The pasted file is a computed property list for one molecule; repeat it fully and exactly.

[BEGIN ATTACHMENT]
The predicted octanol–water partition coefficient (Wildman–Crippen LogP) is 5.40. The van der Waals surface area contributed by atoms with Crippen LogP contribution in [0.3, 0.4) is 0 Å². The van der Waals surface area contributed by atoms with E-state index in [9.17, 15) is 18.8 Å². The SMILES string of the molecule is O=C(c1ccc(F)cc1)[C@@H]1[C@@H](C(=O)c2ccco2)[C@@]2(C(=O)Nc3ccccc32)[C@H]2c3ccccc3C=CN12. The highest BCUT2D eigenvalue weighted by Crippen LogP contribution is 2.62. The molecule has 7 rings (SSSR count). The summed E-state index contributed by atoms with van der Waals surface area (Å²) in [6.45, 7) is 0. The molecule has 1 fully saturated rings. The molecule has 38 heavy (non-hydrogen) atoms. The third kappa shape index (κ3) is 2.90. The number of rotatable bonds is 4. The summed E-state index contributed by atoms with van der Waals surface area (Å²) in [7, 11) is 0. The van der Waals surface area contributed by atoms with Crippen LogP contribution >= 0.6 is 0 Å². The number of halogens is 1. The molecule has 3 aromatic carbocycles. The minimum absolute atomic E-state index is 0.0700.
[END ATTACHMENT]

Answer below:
The predicted octanol–water partition coefficient (Wildman–Crippen LogP) is 5.40. The van der Waals surface area contributed by atoms with Crippen LogP contribution in [0.3, 0.4) is 0 Å². The van der Waals surface area contributed by atoms with E-state index in [9.17, 15) is 18.8 Å². The SMILES string of the molecule is O=C(c1ccc(F)cc1)[C@@H]1[C@@H](C(=O)c2ccco2)[C@@]2(C(=O)Nc3ccccc32)[C@H]2c3ccccc3C=CN12. The highest BCUT2D eigenvalue weighted by Crippen LogP contribution is 2.62. The molecule has 7 rings (SSSR count). The summed E-state index contributed by atoms with van der Waals surface area (Å²) in [6.45, 7) is 0. The molecule has 1 fully saturated rings. The molecule has 38 heavy (non-hydrogen) atoms. The third kappa shape index (κ3) is 2.90. The number of rotatable bonds is 4. The summed E-state index contributed by atoms with van der Waals surface area (Å²) in [7, 11) is 0. The van der Waals surface area contributed by atoms with Crippen LogP contribution >= 0.6 is 0 Å². The number of halogens is 1. The molecule has 3 aromatic carbocycles. The minimum absolute atomic E-state index is 0.0700.